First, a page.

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LI would lose $15M in state aid in Cuomo's proposed budget

The plan would disqualify certain towns and villages from receiving money. His administration no longer wants to provide the aid to communities where it covered less than 2 percent of expenditures in 2017.

At his State of the State address in Albany on Tuesday, Gov. Andrew M. Cuomo talked about his $6 billion plans to transform the Long Island Rail Road. (Credit: News 12 Long Island)

ALBANY — Long Island municipalities would lose at least $15 million in state aid under Gov. Andrew M. Cuomo’s 2019-20 budget plan unveiled Tuesday.

The governor’s proposal to disqualify certain towns and villages from receiving money from a program called “Aid and Incentives for Municipalities” was one of a small number of Long Island-specific initiatives in the governor’s plan.

Among others, the governor called for continuing the cleanup of the Bethpage plume; spending $3.6 million more on the state’s shellfish restoration program; omitting Suffolk Off-Track Betting from gambling places that might offer sports betting; and finally increasing Nassau OTB’s share of revenue from video slot machines at Aqueduct Race Track.

Long Island towns and villages would lose at least $10 million in funding through a cut in the aid to the municipalities program, documents show. The Cuomo administration said it no longer wanted to provide the aid to communities where it covered less than 2 percent of expenditures in 2017. It said such communities didn’t need the aid.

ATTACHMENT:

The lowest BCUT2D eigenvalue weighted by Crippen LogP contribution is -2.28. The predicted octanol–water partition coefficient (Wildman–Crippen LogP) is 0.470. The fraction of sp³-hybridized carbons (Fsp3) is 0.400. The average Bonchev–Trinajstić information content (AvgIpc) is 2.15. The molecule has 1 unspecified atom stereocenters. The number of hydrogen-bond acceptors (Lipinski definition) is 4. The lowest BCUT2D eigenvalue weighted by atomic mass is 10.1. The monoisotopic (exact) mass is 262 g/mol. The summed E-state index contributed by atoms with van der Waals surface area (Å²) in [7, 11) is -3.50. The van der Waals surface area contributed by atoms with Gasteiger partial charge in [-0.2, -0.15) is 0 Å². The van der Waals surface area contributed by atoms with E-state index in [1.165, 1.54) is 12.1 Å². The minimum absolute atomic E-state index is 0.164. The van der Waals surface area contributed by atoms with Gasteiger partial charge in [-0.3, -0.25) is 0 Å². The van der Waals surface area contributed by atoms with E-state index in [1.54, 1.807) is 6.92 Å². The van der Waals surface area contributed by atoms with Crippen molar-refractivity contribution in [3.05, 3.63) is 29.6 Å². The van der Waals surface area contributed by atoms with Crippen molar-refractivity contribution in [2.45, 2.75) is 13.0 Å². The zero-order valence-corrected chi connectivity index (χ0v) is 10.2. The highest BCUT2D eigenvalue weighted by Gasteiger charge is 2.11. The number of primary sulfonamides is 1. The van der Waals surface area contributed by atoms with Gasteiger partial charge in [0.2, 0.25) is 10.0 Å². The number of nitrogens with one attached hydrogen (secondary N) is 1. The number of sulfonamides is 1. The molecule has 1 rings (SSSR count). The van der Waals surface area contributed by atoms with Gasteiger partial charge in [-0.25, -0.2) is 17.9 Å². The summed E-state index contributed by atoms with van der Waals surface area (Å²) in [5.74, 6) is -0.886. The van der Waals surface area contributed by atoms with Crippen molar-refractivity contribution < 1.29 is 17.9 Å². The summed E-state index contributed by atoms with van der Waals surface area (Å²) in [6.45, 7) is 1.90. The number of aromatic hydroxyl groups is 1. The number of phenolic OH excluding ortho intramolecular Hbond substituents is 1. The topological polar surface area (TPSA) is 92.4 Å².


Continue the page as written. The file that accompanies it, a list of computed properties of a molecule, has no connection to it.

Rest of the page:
All towns and villages on Long Island would stop getting this funding, except for Lindenhurst, Island Park, Manorhaven, Massapequa Park, South Floral Park and Williston Park, according to budget documents.

State Sen. Phil Boyle (R-Bay Shore) called the cut a “dangerous proposal.”

“Even though some of these villages and municipalities may have a wealthier base, that doesn’t mean the state revenues are not very important to them,” Boyle said. “It’s a matter of equity and fairness that Long Island villages get their fair share, too.”

One proposal tucked into the budget allows the number of video slot machines at Aqueduct that are specifically earmarked for Nassau OTB to increase from 505 to 1,000. Two years ago, Nassau OTB sold its authority to run 1,000 machines in the county to Aqueduct in a $43 million deal. The number of machines earmarked for Nassau has gradually increased since then, giving the county a bigger share of slots revenue, and will reach the maximum 1,000 this year.

But the Island will miss out on sports betting under Cuomo’s budget. He proposed allowing sports betting only at the state’s upstate casinos — permitting it anywhere else would require a constitutional amendment, an administration official said.

Still, some lawmakers questioned the strategy.

“Doing it at small number of locations in one part of the state is a strange approach,” said Assemb. Edward Ra (R-Franklin Square). “The upstate casinos thought they would be an economic development driver. Several are in major economic trouble. Maybe he sees this as something that might help them.”

Cuomo said the state will remediate the Grumman plume in Bethpage, where the Navy and what is now Northrop Grumman researched, tested and manufactured airplanes and equipment from the 1930s and 1990s. The state would later recoup their cleanup costs through a lawsuit, Cuomo said.

“We've been talking for decades. Grumman doesn't want to pay; the Navy doesn't want to pay,” Cuomo said. “Let us say we'll do the remediation and then we're going to sue you to get the money back, but we have to keep our people safe.”

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